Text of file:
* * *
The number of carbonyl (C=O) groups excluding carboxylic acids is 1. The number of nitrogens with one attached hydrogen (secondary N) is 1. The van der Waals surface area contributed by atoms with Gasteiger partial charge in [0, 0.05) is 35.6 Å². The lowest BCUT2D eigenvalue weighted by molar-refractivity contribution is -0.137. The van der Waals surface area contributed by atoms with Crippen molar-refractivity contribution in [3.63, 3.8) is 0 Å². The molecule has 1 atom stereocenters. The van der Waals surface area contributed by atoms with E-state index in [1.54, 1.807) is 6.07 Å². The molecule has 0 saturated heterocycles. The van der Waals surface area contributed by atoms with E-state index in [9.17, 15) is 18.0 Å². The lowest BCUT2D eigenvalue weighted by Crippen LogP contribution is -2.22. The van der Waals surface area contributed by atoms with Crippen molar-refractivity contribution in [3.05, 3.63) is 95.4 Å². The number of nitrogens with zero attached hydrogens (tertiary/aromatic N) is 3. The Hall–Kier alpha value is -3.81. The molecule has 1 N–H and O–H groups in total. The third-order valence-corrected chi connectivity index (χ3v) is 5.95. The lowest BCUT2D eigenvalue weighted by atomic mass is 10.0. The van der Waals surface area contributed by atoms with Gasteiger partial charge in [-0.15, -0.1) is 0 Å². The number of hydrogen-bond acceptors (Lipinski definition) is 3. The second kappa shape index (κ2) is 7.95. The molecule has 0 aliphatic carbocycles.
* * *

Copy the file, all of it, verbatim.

The number of carbonyl (C=O) groups excluding carboxylic acids is 1. The number of nitrogens with one attached hydrogen (secondary N) is 1. The van der Waals surface area contributed by atoms with Gasteiger partial charge in [0, 0.05) is 35.6 Å². The lowest BCUT2D eigenvalue weighted by molar-refractivity contribution is -0.137. The van der Waals surface area contributed by atoms with Crippen molar-refractivity contribution in [3.63, 3.8) is 0 Å². The molecule has 1 atom stereocenters. The van der Waals surface area contributed by atoms with E-state index in [1.54, 1.807) is 6.07 Å². The molecule has 0 saturated heterocycles. The van der Waals surface area contributed by atoms with E-state index in [9.17, 15) is 18.0 Å². The lowest BCUT2D eigenvalue weighted by Crippen LogP contribution is -2.22. The van der Waals surface area contributed by atoms with Crippen molar-refractivity contribution in [3.05, 3.63) is 95.4 Å². The number of nitrogens with zero attached hydrogens (tertiary/aromatic N) is 3. The Hall–Kier alpha value is -3.81. The molecule has 1 N–H and O–H groups in total. The third-order valence-corrected chi connectivity index (χ3v) is 5.95. The lowest BCUT2D eigenvalue weighted by atomic mass is 10.0. The van der Waals surface area contributed by atoms with Gasteiger partial charge in [-0.15, -0.1) is 0 Å². The number of hydrogen-bond acceptors (Lipinski definition) is 3. The second kappa shape index (κ2) is 7.95. The molecule has 0 aliphatic carbocycles.